Hypertension in pregnancy is a major challenge in current obstetric practice. Based on an analysis of the National Inpatient Sample, the Centers for Disease Control and Prevention (CDC) recently reported that from 2017 to 2019 the prevalence of hypertensive disorders in pregnancy increased from 13.3% to 15.9% of hospital deliveries.1 During that same time period, the prevalence of pregnancy-associated hypertension, which includes preeclampsia, eclampsia, and gestational hypertension, increased from 10.8% to 13.0%.1 The prevalence of chronic hypertension increased from 2.0% to 2.3%.1 In 2017 and 2019, unspecified maternal hypertension was diagnosed in 0.5% and 0.6% of the sample, respectively.1
Bruno and colleagues reported a 3-fold increase in the prevalence of HDPs from 1989 to 2020, with an acceleration in the rate of increase from 2010 to 2020.2 The increase in prevalence of HDPs may be caused by an increase in the prevalence of advanced maternal age, obesity, and diabetes. Black patients are disproportionately impacted by both pregnancy-associated hypertension and chronic hypertension.1 In 2019, the prevalence of pregnancy-associated hypertension was greater among Black patients (15.6%), than White (12.1%), Hispanic (10.6%), or Asian or Pacific Islander patients (7.7%).1 Similarly, the prevalence of chronic hypertension was greater among Black patients (4.3%) than among White (2.0%), Hispanic (1.5%), or Asian or Pacific Islander patients (1.2%).1 Racial/ethnic differences in HDPs may be influenced by poverty; structural racism; or lack of access to care, diet, and obesity.3,4
HDPs are major contributors to maternal morbidity and mortality. The CDC reported that among maternal deaths occurring during the delivery hospitalization, 32% of the decedents had documented hypertension.1 HDPs are associated with an approximately 2.5-fold increased risk of a severe morbidity, a composite measure that includes blood transfusion, acute kidney injury, disseminated intravascular coagulation, sepsis, shock, and pulmonary edema.5 A history of HDPs is associated with an approximately 67% increase in the lifetime risk of cardiovascular disease, including coronary artery disease, stroke, peripheral vascular disease, and heart failure.6,7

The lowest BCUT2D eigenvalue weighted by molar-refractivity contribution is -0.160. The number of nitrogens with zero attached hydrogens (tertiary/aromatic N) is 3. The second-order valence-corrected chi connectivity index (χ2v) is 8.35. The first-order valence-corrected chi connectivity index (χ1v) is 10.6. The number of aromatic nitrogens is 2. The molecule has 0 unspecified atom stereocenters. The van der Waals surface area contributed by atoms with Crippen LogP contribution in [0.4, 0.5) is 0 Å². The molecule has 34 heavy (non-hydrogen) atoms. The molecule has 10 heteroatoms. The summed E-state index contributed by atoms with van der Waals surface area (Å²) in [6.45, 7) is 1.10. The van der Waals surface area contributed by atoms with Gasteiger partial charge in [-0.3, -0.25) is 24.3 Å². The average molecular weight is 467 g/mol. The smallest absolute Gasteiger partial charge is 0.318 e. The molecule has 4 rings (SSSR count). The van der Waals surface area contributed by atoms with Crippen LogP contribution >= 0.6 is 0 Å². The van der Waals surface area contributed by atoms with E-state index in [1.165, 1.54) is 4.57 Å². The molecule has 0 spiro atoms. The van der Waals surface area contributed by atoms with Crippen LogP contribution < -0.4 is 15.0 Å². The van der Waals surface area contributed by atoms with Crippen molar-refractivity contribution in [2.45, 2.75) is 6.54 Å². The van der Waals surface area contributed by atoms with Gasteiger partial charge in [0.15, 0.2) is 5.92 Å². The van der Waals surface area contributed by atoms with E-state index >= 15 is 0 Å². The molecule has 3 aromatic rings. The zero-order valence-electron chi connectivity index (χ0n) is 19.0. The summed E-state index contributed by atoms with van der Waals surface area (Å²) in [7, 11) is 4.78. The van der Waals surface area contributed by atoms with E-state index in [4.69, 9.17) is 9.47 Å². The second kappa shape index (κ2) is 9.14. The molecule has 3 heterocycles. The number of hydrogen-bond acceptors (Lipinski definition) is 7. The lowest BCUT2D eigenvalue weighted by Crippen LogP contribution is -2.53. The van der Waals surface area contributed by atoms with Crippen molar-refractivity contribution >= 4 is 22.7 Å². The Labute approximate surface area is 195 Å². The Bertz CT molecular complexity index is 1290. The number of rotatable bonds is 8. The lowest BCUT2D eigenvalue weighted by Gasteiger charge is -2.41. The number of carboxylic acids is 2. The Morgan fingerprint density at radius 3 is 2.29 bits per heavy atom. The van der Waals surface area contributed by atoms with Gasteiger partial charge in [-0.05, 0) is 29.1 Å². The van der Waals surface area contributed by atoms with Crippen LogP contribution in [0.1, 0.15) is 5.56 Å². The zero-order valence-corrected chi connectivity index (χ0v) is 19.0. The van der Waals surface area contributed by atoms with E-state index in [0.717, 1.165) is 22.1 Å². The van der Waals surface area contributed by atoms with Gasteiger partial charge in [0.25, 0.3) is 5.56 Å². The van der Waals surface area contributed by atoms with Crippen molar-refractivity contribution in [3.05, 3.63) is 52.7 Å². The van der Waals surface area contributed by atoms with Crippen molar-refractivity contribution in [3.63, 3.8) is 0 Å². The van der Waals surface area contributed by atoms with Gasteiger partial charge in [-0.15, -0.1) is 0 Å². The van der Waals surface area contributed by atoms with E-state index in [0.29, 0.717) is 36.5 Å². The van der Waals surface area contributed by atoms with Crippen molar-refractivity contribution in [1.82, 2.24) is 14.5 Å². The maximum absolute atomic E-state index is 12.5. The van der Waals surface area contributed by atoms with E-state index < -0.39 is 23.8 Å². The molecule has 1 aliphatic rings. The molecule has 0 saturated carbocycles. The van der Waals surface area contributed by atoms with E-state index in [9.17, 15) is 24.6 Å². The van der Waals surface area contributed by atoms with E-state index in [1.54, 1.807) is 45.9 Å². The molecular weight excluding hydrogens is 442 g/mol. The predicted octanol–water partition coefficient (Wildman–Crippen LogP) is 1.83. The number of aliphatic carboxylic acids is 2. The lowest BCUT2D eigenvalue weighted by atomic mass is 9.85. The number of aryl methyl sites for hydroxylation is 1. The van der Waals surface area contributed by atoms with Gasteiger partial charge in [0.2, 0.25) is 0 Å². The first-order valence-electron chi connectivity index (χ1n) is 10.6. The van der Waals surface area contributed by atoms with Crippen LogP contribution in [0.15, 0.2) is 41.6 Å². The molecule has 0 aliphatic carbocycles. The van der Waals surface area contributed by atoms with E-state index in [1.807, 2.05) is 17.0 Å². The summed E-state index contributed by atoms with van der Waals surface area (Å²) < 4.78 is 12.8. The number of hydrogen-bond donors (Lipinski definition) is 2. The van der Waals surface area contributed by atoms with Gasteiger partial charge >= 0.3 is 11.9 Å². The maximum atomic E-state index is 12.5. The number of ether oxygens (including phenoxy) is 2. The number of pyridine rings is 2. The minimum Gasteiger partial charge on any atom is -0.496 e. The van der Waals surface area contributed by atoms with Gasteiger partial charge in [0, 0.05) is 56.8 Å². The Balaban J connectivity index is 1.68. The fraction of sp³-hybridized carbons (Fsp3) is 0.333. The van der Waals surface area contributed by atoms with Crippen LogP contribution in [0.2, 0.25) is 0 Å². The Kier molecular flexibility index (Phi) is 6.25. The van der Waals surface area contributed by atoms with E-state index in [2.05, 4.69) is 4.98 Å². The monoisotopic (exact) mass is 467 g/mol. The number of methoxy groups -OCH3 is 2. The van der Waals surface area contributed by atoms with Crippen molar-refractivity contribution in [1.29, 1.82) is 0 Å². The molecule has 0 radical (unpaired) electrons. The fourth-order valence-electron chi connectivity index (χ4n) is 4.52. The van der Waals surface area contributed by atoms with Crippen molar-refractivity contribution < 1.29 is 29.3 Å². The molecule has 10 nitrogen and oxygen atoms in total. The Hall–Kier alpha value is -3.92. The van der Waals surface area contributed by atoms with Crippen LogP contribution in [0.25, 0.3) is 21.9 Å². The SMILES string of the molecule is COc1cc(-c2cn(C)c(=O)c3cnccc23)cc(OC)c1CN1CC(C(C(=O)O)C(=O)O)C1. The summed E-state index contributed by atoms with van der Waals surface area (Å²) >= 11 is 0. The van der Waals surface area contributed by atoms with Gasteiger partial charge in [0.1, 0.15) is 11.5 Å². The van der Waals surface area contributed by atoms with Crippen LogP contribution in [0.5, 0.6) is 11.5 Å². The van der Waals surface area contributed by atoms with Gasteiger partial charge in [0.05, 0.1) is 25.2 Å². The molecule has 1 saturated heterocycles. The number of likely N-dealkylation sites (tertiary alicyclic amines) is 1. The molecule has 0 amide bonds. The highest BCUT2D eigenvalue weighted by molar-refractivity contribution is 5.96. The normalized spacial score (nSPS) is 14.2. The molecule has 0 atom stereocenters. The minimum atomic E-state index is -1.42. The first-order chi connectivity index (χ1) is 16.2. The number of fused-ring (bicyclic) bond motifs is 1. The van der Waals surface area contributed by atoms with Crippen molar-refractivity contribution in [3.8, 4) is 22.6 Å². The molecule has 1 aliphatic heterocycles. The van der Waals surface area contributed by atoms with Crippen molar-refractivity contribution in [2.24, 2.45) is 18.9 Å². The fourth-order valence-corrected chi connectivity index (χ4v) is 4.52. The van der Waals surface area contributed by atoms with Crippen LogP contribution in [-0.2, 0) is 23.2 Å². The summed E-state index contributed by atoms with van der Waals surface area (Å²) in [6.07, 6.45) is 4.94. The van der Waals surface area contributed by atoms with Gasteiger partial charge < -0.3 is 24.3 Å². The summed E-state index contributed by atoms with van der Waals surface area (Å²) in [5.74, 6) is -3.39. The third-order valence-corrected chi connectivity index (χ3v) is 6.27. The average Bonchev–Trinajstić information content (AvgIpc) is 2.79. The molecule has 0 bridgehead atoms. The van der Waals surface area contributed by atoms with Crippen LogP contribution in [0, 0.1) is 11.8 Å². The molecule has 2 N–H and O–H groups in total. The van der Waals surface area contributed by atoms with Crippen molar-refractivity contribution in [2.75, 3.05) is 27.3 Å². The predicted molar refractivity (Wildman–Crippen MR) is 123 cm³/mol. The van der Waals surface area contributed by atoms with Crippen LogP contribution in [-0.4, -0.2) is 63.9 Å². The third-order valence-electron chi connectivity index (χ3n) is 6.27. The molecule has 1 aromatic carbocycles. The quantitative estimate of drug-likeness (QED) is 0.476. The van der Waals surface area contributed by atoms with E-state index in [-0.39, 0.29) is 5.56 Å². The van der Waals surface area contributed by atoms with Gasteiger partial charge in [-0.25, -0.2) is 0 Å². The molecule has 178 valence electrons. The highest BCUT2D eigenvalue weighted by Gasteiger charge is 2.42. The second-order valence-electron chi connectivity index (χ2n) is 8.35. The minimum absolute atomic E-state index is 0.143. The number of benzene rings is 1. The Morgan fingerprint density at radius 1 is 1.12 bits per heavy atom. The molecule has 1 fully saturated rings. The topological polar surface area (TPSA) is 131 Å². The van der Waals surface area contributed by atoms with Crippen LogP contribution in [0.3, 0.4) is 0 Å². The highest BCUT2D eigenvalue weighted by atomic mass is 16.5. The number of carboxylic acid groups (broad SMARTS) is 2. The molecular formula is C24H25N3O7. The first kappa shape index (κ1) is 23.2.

What are the best antihypertensive medications for pregnancy?
All clinicians know that the use of angiotensin-converting-enzyme inhibitors (ACE-Is) and angiotensin-receptor-blockers (ARBs) are contraindicated in pregnancy because they cause major congenital anomalies, with an odds ratio of 1.8 (95% confidence interval [CI], 1.42-2.34), compared with no exposure.8 In addition, ACE-Is and ARBs increase the risk of stillbirth, with an odds ratio of 1.75 (95% CI, 1.21-2.53).8 No increase in congenital anomalies were detected for patients exposed to other antihypertensive medications.8 Prior to attempting conception, patients with chronic hypertension should discontinue ACE-Is and ARBs and initiate an alternative medication.
The most commonly used antihypertensive medications in pregnancy are labetalol, nifedipine, and methyldopa.9 Labetalol blocks the beta-1, beta-2, and alpha-1 adrenergic receptors.10 Nifedipine blocks calcium entry into cells through the L-type calcium channel.11 Methyldopa is a central nervous system alpha-2 adrenergic agonist.12 The dose range for these commonly used medications are labetalol 400 mg to 2,400 mg daily in divided doses every 8 to 12 hours, nifedipine extended-release 30 mg to 120 mg daily, and methyldopa 500 mg to 2 g daily in 2 to 4 divided doses. Some clinicians recommend prescribing divided doses of nifedipine extended release at doses ≥ 60 mg for patients who have bothersome adverse effects, hypotension following a single daily dose, or hypertension between single daily doses. The nifedipine extended release tablets should not be divided. If monotherapy with the maximal daily dose of labetalol does not achieve the blood pressure (BP) target, adding nifedipine as a second agent is an option.9 Similarly, if monotherapy with the maximal daily dose of nifedipine extended release does not achieve the BP target, adding labetalol as a second agent is an option.9
In a network meta-analysis of antihypertensive medications used in pregnancy, that included 61 trials and 6,923 participants, all the medications studied reduced the risk of developing severe hypertension by 30% to 70%.13 Sufficient data was available to also report that labetalol used to treat hypertension in pregnancy reduced the risk of developing proteinuria.13 Given similar efficacy among antihypertensive medications, patient comorbidities may influence the medication choice. For example, labetalol may not be the optimal medication for a patient with poorly controlled asthma due to its ability to cause bronchospasm.14,15 Methyldopa may not be the optimal medication for a patient with depression.16 Based on the available data, labetalol, nifedipine, and methyldopa are the best antihypertensive medications for pregnant patients.
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